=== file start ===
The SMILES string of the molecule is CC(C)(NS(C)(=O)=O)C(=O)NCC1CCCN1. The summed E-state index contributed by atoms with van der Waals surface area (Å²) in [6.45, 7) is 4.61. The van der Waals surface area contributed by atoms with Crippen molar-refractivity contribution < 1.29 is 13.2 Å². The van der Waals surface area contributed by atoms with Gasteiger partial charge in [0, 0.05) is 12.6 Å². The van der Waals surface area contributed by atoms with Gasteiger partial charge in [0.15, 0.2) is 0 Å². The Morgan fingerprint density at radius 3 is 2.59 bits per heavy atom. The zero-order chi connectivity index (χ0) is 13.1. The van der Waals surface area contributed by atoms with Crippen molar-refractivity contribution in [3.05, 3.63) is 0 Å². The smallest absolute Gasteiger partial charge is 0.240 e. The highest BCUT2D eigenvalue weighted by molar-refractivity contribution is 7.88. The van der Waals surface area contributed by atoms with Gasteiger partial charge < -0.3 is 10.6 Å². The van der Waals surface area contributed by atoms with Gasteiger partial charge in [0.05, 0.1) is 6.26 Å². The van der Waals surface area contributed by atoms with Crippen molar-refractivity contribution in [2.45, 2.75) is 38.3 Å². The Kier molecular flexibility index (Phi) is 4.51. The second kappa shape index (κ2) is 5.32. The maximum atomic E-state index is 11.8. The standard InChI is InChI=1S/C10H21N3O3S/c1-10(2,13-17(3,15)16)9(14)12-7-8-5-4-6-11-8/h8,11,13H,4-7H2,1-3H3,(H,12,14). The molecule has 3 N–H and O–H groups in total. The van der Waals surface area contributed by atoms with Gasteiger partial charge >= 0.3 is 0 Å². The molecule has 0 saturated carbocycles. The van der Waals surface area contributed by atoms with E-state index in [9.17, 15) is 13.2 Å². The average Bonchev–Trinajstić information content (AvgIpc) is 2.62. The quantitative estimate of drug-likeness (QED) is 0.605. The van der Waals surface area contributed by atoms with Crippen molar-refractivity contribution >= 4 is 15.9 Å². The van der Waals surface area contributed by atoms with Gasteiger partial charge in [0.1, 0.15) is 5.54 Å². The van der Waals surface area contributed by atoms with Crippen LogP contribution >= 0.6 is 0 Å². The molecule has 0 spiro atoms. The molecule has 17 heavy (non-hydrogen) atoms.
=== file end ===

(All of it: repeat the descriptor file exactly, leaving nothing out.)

The SMILES string of the molecule is CC(C)(NS(C)(=O)=O)C(=O)NCC1CCCN1. The summed E-state index contributed by atoms with van der Waals surface area (Å²) in [6.45, 7) is 4.61. The van der Waals surface area contributed by atoms with Crippen molar-refractivity contribution < 1.29 is 13.2 Å². The van der Waals surface area contributed by atoms with Gasteiger partial charge in [0, 0.05) is 12.6 Å². The van der Waals surface area contributed by atoms with Gasteiger partial charge in [0.15, 0.2) is 0 Å². The Morgan fingerprint density at radius 3 is 2.59 bits per heavy atom. The zero-order chi connectivity index (χ0) is 13.1. The van der Waals surface area contributed by atoms with Crippen molar-refractivity contribution in [3.05, 3.63) is 0 Å². The smallest absolute Gasteiger partial charge is 0.240 e. The highest BCUT2D eigenvalue weighted by molar-refractivity contribution is 7.88. The van der Waals surface area contributed by atoms with Gasteiger partial charge < -0.3 is 10.6 Å². The van der Waals surface area contributed by atoms with Gasteiger partial charge in [0.05, 0.1) is 6.26 Å². The van der Waals surface area contributed by atoms with Crippen molar-refractivity contribution in [2.45, 2.75) is 38.3 Å². The Kier molecular flexibility index (Phi) is 4.51. The second kappa shape index (κ2) is 5.32. The maximum atomic E-state index is 11.8. The standard InChI is InChI=1S/C10H21N3O3S/c1-10(2,13-17(3,15)16)9(14)12-7-8-5-4-6-11-8/h8,11,13H,4-7H2,1-3H3,(H,12,14). The molecule has 3 N–H and O–H groups in total. The van der Waals surface area contributed by atoms with Gasteiger partial charge >= 0.3 is 0 Å². The molecule has 0 saturated carbocycles. The van der Waals surface area contributed by atoms with E-state index in [9.17, 15) is 13.2 Å². The average Bonchev–Trinajstić information content (AvgIpc) is 2.62. The quantitative estimate of drug-likeness (QED) is 0.605. The van der Waals surface area contributed by atoms with Crippen molar-refractivity contribution >= 4 is 15.9 Å². The van der Waals surface area contributed by atoms with Gasteiger partial charge in [0.1, 0.15) is 5.54 Å². The van der Waals surface area contributed by atoms with Crippen LogP contribution >= 0.6 is 0 Å². The molecule has 0 spiro atoms. The molecule has 17 heavy (non-hydrogen) atoms.